FOREST LAKE, Minn. — If Rob Hartshorn had been blessed with a bit more skill on the rink, the adult hockey leagues in the Twin Cities might look different today. Or at least, that is the joke he likes to tell.

“I wasn’t good enough to make the best squads around, so I had to make my own teams,” said Hartshorn, 63, who this week was named USA Hockey’s national Adult Player of the Year.

Over the past few decades, Hartshorn has become so well-known for his love of the game and his propensity for organizing adult hockey teams and leagues that the weekly Wednesday night ice time slot at the Super Rink in Blaine is now just known as “Hartsy Hockey.”

“He’s usually the last one on the ice because he’s setting up his cooler and his tailgating stuff,” said Super Rink manager Pete Carlson, who has become one of Hartshorn’s good friends and nominated him for the award. “I’ll get a call from him asking if I’m coming to hockey, and saying, ‘We’re having ribs tonight.’”

Carlson estimates that while organizing three hockey leagues over the course of nearly two decades, Hartshorn was responsible for collecting more than $100,000 in league fees from players.

“That’s one guy, and it shows the importance of a manager of a team,” Carlson said. “I’d say out of that, he’s maybe collected $75,000, and the rest over time has come out of his pocket. But he’s always happy at the rink, and he loves hockey, playing it and watching it.”

First on skates when he was 3, Hartshorn was raised in the St. Paul suburb of Maplewood, and his life-long work of organizing hockey games and hockey people came with a part-time job as a teenager.

“There were no indoor rinks back then. There might have only been one, so we played outside for years and years. I ran the warming house at Four Seasons Park in Maplewood,” he recalled. “Back then we had to shovel the rinks and flood them ourselves. There were no Zambonis or anything. I got a bunch of guys together and when they would help me shovel 20 times, the city would get us tickets to a North Stars game. That was pretty fun, having programs like that that kept people playing hockey and keeping the rinks clean.”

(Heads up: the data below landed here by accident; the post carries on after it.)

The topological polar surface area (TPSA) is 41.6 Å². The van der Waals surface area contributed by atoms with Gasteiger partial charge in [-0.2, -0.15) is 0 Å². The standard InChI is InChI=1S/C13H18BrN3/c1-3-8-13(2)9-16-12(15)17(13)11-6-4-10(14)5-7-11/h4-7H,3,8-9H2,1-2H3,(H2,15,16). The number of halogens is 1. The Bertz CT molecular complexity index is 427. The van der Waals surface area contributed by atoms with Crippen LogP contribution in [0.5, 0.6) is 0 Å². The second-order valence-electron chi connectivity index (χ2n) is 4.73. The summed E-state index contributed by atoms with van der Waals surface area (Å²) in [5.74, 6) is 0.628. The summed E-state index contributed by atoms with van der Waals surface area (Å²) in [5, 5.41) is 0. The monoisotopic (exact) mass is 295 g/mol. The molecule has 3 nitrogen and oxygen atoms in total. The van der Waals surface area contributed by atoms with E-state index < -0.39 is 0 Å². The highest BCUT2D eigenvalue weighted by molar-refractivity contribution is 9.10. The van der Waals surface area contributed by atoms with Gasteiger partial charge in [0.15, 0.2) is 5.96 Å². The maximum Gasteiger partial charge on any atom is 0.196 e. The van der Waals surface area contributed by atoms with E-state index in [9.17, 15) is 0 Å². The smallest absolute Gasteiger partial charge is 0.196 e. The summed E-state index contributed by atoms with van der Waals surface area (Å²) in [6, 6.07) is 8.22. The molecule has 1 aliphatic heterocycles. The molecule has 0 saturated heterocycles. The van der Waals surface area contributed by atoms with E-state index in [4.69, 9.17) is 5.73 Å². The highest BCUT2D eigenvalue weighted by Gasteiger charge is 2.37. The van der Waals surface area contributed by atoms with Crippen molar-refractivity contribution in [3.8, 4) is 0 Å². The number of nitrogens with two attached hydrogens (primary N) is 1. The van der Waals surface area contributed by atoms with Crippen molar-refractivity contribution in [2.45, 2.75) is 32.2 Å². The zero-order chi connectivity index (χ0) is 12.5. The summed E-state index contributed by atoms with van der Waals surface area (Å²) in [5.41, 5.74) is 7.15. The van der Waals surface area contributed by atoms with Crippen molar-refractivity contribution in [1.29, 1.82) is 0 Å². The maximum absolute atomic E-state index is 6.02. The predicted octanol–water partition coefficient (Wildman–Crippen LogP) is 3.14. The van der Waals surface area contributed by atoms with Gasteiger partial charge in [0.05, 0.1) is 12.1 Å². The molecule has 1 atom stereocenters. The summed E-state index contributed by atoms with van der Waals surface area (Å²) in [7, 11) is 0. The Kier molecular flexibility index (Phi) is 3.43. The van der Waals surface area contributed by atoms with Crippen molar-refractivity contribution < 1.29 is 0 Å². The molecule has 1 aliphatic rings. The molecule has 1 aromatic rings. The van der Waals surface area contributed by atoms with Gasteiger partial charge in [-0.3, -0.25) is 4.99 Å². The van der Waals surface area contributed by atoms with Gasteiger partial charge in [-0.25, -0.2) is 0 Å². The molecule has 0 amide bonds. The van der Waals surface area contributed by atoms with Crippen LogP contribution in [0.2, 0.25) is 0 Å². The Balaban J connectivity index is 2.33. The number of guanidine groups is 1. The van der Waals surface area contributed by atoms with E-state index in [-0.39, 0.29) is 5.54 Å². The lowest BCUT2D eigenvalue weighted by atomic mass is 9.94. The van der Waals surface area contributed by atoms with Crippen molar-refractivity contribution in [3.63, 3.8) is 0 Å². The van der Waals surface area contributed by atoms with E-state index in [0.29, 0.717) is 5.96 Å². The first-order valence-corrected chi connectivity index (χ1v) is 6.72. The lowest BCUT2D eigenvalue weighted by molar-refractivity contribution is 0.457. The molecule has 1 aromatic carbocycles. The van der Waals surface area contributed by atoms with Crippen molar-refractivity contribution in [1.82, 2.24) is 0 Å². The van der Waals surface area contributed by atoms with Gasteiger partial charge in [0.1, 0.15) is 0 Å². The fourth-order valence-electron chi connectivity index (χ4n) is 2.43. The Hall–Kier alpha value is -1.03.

Now officially retired from a career owning pawn shops and selling cell phones, Hartshorn said the ability to be his own boss allowed for getting away to open hockey at Roseville Ice Arena for a few hours in the afternoon.

“I was always an entrepreneur, doing all kinds of crazy stuff. I had to make sure I had a job where I could get out and play hockey once or twice a week,” Hartshorn said. “Almost all the guys I play with are the same. If they get a real job, they don’t show up for six months. They show up on Presidents Day. If you don’t see a guy for a while, that means he got a job.”

Hartshorn’s team, the Lumberjacks, has represented Minnesota at adult tournaments in Las Vegas, Florida and several cities in Canada. In a normal year, he would be traveling to USA Hockey’s Annual Congress in Colorado to accept the award, but the coronavirus pandemic means those things are being done virtually this year. Most who know Hartshorn expect a more in-person celebration will be held when things are safer.

“There a couple guys that I’ve been playing with for 30 years,” Hartshorn said. “We’ve all been injured with things like broken arms and cuts, but we’re all still generally healthy and still playing. It’s been a great sport for me. It keeps me healthy.”

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